Harriet Harman, referring to comments of his about how even though he is the father of six children he has never changed a nappy labels him as a “Dead-beat dad“.
My final piece comes courtesy of the Skwawkbox. It is titled “MOGG: “DENY ABORTION TO RAPE VICTIMS”. PHILLIPS: “LET’S DO CHELTENHAM!”” referring simultaneously to one of the more odious statements to have emerged from the ‘honourable member for the 18th century’, and Jess Phillips’ friendship with him. The body of the piece fleshes out the difference between the Phillips approach and the more forthright approach of new MP Laura Pidcock.
A SEGUE LINK – A QUIZ
With apologies to those of my readers whose first language is not English, and who therefore cannot take on this quiz, I offer you courtesy of quizly a test on one of the biggest sources of grammatical mistakes in English, safe in the knowledge that my own score in said quiz can be equalled but not beaten:
I appended a question to a link that featured the year 1729 in a recent post. This was the question:
The puzzle I am attaching to this is: which two famous mathematicians are linked by the number 1,729 and how did that link come about?
The two famous mathematicians linked by the number 1,729 are G H Hardy and Srinivasa Ramanujan. The link came about when Hardy visited Ramanujan in hospital during the latter’s final illness and mentioned the number of the cab in which he had travelled – 1,729 and went on to suggest that this was a very dull number. Ramanujan said in response “No Hardy, it is a very interesting number, the smallest that can be expressed as the sum of two cubes in two different ways”.
The other puzzle I set in that post was this one from brilliant:
If the statement on door 1 is true, then the treasure is behind door 2, which makes the statements on doors 2 and 3 both false = not acceptable.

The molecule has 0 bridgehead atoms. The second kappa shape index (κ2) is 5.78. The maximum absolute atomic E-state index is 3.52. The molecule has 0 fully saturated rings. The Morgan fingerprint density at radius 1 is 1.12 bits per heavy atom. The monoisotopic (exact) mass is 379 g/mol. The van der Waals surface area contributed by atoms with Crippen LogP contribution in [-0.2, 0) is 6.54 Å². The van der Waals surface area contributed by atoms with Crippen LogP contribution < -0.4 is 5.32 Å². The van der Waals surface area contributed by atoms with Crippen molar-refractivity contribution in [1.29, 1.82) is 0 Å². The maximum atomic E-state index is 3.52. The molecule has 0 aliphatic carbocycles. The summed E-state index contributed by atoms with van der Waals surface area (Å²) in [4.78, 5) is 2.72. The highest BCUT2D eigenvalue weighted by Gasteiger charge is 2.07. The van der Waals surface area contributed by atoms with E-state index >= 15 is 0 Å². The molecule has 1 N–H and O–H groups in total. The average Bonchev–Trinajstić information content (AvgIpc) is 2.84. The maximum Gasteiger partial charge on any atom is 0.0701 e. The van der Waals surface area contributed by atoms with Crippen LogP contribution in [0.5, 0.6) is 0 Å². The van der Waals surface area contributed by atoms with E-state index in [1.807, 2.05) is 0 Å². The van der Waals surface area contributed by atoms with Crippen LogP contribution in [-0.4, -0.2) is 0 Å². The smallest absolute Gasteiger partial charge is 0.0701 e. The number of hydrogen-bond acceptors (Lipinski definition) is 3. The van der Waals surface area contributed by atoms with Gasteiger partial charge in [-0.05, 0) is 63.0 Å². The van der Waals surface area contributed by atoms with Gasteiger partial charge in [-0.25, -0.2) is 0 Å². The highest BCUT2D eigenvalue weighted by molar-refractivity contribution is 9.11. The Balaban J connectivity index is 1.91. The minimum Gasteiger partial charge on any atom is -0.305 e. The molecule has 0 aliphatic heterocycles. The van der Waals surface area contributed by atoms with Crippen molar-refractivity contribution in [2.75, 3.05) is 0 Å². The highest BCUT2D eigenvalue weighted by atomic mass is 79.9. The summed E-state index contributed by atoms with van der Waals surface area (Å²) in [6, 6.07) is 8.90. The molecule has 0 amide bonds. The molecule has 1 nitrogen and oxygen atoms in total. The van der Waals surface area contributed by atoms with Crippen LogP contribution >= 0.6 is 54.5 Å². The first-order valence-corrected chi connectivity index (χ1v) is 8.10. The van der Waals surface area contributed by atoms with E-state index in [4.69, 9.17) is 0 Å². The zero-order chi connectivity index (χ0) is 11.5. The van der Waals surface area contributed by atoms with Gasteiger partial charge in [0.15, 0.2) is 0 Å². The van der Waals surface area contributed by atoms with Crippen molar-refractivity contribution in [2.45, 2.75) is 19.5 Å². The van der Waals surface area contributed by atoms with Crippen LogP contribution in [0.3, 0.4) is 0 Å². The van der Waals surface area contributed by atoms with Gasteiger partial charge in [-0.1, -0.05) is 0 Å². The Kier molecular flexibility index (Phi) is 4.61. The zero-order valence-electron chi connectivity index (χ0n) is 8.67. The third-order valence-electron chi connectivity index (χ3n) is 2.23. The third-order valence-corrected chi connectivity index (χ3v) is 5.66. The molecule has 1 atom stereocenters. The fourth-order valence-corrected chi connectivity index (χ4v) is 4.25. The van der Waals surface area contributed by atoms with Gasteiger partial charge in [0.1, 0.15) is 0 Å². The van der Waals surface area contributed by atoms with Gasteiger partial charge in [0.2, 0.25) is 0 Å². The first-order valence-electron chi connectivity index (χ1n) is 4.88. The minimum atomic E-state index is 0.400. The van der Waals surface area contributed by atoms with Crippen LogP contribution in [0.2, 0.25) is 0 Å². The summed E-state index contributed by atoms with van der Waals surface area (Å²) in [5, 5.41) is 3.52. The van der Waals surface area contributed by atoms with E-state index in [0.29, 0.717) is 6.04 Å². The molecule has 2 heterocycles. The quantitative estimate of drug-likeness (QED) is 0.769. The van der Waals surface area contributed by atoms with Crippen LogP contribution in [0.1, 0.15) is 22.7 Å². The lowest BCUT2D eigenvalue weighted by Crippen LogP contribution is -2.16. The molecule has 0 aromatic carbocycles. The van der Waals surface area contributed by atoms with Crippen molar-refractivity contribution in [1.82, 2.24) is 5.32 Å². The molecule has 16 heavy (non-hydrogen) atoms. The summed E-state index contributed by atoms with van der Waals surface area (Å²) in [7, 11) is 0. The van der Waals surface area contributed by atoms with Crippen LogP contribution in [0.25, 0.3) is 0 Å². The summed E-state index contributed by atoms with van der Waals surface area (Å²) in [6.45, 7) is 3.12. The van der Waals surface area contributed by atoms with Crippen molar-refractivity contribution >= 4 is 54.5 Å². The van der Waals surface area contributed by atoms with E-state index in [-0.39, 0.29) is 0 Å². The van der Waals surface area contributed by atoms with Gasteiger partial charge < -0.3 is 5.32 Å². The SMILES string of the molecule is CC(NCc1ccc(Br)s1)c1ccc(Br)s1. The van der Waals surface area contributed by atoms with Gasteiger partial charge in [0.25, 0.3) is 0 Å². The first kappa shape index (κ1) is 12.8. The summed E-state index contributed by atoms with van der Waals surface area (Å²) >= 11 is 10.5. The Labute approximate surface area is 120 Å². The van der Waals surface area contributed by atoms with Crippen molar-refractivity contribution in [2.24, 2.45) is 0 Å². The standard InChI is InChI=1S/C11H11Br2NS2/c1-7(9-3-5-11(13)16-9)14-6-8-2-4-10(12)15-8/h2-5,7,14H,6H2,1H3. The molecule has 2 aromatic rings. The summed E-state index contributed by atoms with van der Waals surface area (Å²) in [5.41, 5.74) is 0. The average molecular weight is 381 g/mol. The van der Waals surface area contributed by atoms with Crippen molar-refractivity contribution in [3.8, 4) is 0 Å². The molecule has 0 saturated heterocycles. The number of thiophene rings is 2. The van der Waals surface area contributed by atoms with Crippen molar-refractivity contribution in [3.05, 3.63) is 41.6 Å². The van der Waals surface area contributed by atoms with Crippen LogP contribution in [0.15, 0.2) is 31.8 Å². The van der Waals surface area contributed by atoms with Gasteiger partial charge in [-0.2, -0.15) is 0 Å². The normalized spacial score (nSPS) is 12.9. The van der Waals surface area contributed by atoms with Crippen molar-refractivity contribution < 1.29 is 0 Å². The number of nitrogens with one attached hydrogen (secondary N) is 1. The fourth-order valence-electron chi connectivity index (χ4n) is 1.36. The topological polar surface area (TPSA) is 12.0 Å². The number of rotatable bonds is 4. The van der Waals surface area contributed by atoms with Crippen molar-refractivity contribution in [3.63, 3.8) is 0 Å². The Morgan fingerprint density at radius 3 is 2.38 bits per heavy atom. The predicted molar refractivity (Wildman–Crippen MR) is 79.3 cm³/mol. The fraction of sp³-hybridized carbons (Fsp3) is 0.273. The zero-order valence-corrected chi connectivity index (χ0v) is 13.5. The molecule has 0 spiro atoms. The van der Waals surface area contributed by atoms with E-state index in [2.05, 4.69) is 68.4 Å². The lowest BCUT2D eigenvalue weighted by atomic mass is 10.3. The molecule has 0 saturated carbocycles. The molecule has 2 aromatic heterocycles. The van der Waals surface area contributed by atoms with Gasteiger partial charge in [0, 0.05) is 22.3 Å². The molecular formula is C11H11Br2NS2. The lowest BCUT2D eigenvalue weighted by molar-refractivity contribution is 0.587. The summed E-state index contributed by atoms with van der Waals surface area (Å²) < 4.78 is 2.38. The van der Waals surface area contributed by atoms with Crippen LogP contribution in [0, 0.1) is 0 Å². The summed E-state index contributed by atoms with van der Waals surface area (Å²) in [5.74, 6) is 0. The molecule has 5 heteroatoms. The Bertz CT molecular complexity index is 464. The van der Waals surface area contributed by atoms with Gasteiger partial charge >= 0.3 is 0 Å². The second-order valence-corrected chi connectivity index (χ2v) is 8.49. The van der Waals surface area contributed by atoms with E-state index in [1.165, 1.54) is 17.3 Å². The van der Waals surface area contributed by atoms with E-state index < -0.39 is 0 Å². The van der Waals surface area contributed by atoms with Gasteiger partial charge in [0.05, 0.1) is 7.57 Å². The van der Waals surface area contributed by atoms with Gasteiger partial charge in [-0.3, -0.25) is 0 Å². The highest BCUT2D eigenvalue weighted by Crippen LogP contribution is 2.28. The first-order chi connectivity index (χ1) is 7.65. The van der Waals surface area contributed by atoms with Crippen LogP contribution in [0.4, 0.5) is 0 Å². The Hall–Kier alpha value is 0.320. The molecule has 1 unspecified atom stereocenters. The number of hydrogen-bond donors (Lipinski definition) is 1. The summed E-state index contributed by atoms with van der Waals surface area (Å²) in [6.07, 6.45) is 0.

If the statement on door 2 is true then the treasure is behind door 3, which makes both the other statements false = not acceptable.
If the statement on door 3 is true, then the statement on door 1 could also be true, making the statement on door 2 false – this scenario is acceptable.
Thus we open door 2 and collect the loot.
I finish by setting you another puzzle, again from brilliant, the 100th and last problem in their 100 DayChallenge, and a cracker:
Don’t be intimidated by that maximum difficulty rating – it is not as difficult as the creators thought. Incidentally you still have a couple of days to answer the problems properly on that website should you choose to sign up – although it would be tough to them all in that time!
A puzzle based on a blog post, a solution to an old puzzle, another puzzle from brilliant and some photographs
Earlier today I put up a post titled “About Autism“, and because that post contained so much stuff this post is going to be much smaller – and with only a few links, all in one way or another puzzle connected.
DERIVING A PUZZLE FROM A BLOG POST
Esterput up a post titled “Year 1729“, which featured the image below:
The puzzle I am attaching to this is: which two famous mathematicians are linked by the number 1,729 and how did that link come about?